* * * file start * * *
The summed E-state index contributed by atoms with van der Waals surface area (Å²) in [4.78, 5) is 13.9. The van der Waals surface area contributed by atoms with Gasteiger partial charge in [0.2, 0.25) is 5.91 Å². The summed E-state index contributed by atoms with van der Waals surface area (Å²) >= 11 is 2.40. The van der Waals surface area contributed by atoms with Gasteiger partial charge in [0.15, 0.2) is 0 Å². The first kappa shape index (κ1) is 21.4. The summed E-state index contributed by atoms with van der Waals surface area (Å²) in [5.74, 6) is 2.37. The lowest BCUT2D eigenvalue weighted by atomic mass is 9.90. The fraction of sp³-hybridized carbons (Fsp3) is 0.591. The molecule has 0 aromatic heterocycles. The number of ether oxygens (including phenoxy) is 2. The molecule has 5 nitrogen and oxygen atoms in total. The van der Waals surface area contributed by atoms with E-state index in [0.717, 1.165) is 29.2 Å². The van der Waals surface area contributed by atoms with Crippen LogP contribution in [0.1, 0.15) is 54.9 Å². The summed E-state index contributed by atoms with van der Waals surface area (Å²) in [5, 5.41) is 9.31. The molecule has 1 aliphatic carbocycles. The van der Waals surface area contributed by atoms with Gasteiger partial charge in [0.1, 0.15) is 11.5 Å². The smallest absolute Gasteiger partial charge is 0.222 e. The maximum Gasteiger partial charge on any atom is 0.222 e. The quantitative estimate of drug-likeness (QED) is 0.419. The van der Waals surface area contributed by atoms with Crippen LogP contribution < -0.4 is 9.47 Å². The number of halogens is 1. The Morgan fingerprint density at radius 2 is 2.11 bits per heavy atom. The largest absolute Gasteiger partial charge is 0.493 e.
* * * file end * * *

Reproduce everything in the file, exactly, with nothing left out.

The summed E-state index contributed by atoms with van der Waals surface area (Å²) in [4.78, 5) is 13.9. The van der Waals surface area contributed by atoms with Gasteiger partial charge in [0.2, 0.25) is 5.91 Å². The summed E-state index contributed by atoms with van der Waals surface area (Å²) >= 11 is 2.40. The van der Waals surface area contributed by atoms with Gasteiger partial charge in [0.15, 0.2) is 0 Å². The first kappa shape index (κ1) is 21.4. The summed E-state index contributed by atoms with van der Waals surface area (Å²) in [5.74, 6) is 2.37. The lowest BCUT2D eigenvalue weighted by atomic mass is 9.90. The fraction of sp³-hybridized carbons (Fsp3) is 0.591. The molecule has 0 aromatic heterocycles. The number of ether oxygens (including phenoxy) is 2. The molecule has 5 nitrogen and oxygen atoms in total. The van der Waals surface area contributed by atoms with E-state index in [0.717, 1.165) is 29.2 Å². The van der Waals surface area contributed by atoms with Crippen LogP contribution in [0.1, 0.15) is 54.9 Å². The summed E-state index contributed by atoms with van der Waals surface area (Å²) in [5, 5.41) is 9.31. The molecule has 1 aliphatic carbocycles. The van der Waals surface area contributed by atoms with Gasteiger partial charge in [0.1, 0.15) is 11.5 Å². The smallest absolute Gasteiger partial charge is 0.222 e. The maximum Gasteiger partial charge on any atom is 0.222 e. The quantitative estimate of drug-likeness (QED) is 0.419. The van der Waals surface area contributed by atoms with Crippen LogP contribution < -0.4 is 9.47 Å². The number of halogens is 1. The Morgan fingerprint density at radius 2 is 2.11 bits per heavy atom. The largest absolute Gasteiger partial charge is 0.493 e.